Solar panels will be a required feature on virtually every new home built in California, under a policy advanced Wednesday by California regulators — again putting the state in the forefront of government controls over climate-warming carbon emissions.
The California Energy Commission voted unanimously, 5-0, to recommend energy efficiency standards that are set to be added to state building regulations later this year, effecting all construction after Jan. 1, 2020. The rules will make California the first state in the nation to require solar panels on new homes.
“This will be nothing short of historic for our state and for our country,” said Bernadette Del Chiaro, executive director of the California Solar & Storage Association, an industry group. “California is once again betting on the sun and putting real policy behind grand vision.”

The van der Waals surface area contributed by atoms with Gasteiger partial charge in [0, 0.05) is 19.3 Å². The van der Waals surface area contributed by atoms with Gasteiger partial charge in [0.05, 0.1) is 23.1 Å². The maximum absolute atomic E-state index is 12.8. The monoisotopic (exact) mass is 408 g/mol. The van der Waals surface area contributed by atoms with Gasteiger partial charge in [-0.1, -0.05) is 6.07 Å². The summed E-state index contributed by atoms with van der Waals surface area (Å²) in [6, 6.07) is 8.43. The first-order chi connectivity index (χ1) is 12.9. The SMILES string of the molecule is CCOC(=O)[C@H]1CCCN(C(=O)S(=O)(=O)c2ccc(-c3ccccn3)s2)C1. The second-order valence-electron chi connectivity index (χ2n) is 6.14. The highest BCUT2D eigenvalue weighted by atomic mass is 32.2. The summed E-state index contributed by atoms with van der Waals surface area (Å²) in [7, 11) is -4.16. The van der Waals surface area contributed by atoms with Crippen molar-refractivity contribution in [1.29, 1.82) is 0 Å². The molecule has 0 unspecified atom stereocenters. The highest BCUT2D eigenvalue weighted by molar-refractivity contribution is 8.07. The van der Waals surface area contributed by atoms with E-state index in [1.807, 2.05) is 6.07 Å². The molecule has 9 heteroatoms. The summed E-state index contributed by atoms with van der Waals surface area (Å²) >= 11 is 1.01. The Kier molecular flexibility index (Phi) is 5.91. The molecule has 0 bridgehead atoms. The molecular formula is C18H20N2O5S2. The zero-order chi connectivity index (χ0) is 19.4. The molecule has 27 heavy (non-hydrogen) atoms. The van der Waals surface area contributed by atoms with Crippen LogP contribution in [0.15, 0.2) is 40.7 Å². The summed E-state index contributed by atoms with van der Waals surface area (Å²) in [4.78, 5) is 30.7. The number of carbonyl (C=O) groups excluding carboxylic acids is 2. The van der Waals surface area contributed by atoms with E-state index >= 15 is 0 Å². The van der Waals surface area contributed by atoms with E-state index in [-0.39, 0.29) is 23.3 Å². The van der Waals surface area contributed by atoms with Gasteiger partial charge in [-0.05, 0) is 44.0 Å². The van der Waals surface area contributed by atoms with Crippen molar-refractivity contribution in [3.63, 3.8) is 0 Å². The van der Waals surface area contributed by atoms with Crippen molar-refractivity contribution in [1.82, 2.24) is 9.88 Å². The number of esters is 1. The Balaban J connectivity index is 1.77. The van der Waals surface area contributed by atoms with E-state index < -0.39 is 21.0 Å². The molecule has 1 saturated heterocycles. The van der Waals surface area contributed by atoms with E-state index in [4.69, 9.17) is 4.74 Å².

The requirement will apply to single-family homes and to apartment and condominium complexes of three stories or less. Solar installations have become so cost effective that they are included in more than 15,000 homes built each year in California, even without the directive from the state. In 2020 and beyond that number promises to increase to 80,000, the number of homes built each year in the Golden State.
Crucial in moving the proposal forward was a finding that solar power would be cost effective in all climate zones in the state. The average estimated cost of a solar system is $9,500, or $40 a month when amortized over a 30-year mortgage. But the systems are projected to save customers an average of $80 a month on their utility bills.